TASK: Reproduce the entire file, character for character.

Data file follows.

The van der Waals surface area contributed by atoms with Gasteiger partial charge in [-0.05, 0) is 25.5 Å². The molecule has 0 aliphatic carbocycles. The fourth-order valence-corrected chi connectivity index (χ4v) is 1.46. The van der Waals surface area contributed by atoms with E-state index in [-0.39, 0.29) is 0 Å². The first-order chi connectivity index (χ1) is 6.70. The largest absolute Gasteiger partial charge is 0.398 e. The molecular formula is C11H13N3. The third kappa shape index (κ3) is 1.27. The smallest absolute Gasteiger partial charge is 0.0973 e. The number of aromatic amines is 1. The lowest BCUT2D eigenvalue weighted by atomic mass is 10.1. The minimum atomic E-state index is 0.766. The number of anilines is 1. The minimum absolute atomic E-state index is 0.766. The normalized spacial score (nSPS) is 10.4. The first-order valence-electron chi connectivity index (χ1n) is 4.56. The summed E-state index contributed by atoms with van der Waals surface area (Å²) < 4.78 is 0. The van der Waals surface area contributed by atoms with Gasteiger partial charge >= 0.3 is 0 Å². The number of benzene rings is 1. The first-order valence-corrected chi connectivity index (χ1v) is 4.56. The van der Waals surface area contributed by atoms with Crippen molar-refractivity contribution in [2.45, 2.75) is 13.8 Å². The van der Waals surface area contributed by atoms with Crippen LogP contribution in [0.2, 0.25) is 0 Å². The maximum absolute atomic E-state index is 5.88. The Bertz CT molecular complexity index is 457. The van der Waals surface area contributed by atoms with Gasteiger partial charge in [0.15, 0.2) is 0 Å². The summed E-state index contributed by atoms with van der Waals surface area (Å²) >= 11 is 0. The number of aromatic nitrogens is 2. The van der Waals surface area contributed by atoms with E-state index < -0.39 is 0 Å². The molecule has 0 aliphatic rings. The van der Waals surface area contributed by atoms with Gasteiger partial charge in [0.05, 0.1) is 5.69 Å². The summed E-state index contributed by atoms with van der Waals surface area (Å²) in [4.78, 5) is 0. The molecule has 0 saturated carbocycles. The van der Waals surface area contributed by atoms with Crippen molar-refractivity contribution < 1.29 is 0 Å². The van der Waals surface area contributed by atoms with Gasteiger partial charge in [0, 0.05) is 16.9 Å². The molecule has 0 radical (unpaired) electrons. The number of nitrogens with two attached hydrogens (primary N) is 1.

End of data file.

The van der Waals surface area contributed by atoms with Gasteiger partial charge in [-0.05, 0) is 25.5 Å². The molecule has 0 aliphatic carbocycles. The fourth-order valence-corrected chi connectivity index (χ4v) is 1.46. The van der Waals surface area contributed by atoms with E-state index in [-0.39, 0.29) is 0 Å². The first-order chi connectivity index (χ1) is 6.70. The largest absolute Gasteiger partial charge is 0.398 e. The molecular formula is C11H13N3. The third kappa shape index (κ3) is 1.27. The smallest absolute Gasteiger partial charge is 0.0973 e. The number of aromatic amines is 1. The lowest BCUT2D eigenvalue weighted by atomic mass is 10.1. The minimum atomic E-state index is 0.766. The number of anilines is 1. The minimum absolute atomic E-state index is 0.766. The normalized spacial score (nSPS) is 10.4. The first-order valence-electron chi connectivity index (χ1n) is 4.56. The summed E-state index contributed by atoms with van der Waals surface area (Å²) < 4.78 is 0. The van der Waals surface area contributed by atoms with Gasteiger partial charge >= 0.3 is 0 Å². The number of benzene rings is 1. The first-order valence-corrected chi connectivity index (χ1v) is 4.56. The van der Waals surface area contributed by atoms with Crippen molar-refractivity contribution in [2.45, 2.75) is 13.8 Å². The van der Waals surface area contributed by atoms with Crippen LogP contribution in [0.2, 0.25) is 0 Å². The maximum absolute atomic E-state index is 5.88. The Bertz CT molecular complexity index is 457. The van der Waals surface area contributed by atoms with Gasteiger partial charge in [0.15, 0.2) is 0 Å². The summed E-state index contributed by atoms with van der Waals surface area (Å²) >= 11 is 0. The number of aromatic nitrogens is 2. The van der Waals surface area contributed by atoms with E-state index < -0.39 is 0 Å². The molecule has 0 aliphatic rings. The van der Waals surface area contributed by atoms with Gasteiger partial charge in [0.05, 0.1) is 5.69 Å². The summed E-state index contributed by atoms with van der Waals surface area (Å²) in [4.78, 5) is 0. The molecule has 0 saturated carbocycles. The van der Waals surface area contributed by atoms with Crippen molar-refractivity contribution < 1.29 is 0 Å². The van der Waals surface area contributed by atoms with Gasteiger partial charge in [0, 0.05) is 16.9 Å². The molecule has 0 radical (unpaired) electrons. The number of nitrogens with two attached hydrogens (primary N) is 1.